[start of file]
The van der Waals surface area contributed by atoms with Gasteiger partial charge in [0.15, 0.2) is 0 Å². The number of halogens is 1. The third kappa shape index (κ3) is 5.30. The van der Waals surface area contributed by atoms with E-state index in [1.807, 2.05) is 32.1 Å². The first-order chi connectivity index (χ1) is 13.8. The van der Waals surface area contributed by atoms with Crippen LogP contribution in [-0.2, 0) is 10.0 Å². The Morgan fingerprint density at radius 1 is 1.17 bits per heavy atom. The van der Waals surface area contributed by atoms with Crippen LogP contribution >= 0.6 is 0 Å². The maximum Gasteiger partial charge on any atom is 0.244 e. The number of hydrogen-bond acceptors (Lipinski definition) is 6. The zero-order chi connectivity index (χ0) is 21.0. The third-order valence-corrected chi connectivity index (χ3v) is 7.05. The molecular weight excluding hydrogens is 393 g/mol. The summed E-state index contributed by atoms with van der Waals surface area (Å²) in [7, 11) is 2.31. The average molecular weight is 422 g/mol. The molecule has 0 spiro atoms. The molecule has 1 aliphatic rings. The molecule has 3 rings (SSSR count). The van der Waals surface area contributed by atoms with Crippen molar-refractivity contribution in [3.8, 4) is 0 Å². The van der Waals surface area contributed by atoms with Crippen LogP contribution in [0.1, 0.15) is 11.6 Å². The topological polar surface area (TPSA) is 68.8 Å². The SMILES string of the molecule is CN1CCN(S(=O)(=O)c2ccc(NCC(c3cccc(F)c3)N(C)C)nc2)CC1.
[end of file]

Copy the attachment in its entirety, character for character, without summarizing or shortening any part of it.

The van der Waals surface area contributed by atoms with Gasteiger partial charge in [0.15, 0.2) is 0 Å². The number of halogens is 1. The third kappa shape index (κ3) is 5.30. The van der Waals surface area contributed by atoms with E-state index in [1.807, 2.05) is 32.1 Å². The first-order chi connectivity index (χ1) is 13.8. The van der Waals surface area contributed by atoms with Crippen LogP contribution in [-0.2, 0) is 10.0 Å². The Morgan fingerprint density at radius 1 is 1.17 bits per heavy atom. The van der Waals surface area contributed by atoms with Crippen LogP contribution >= 0.6 is 0 Å². The maximum Gasteiger partial charge on any atom is 0.244 e. The number of hydrogen-bond acceptors (Lipinski definition) is 6. The zero-order chi connectivity index (χ0) is 21.0. The third-order valence-corrected chi connectivity index (χ3v) is 7.05. The molecular weight excluding hydrogens is 393 g/mol. The summed E-state index contributed by atoms with van der Waals surface area (Å²) in [7, 11) is 2.31. The average molecular weight is 422 g/mol. The molecule has 0 spiro atoms. The molecule has 1 aliphatic rings. The molecule has 3 rings (SSSR count). The van der Waals surface area contributed by atoms with Crippen molar-refractivity contribution in [3.8, 4) is 0 Å². The van der Waals surface area contributed by atoms with Crippen LogP contribution in [0.1, 0.15) is 11.6 Å². The topological polar surface area (TPSA) is 68.8 Å². The SMILES string of the molecule is CN1CCN(S(=O)(=O)c2ccc(NCC(c3cccc(F)c3)N(C)C)nc2)CC1.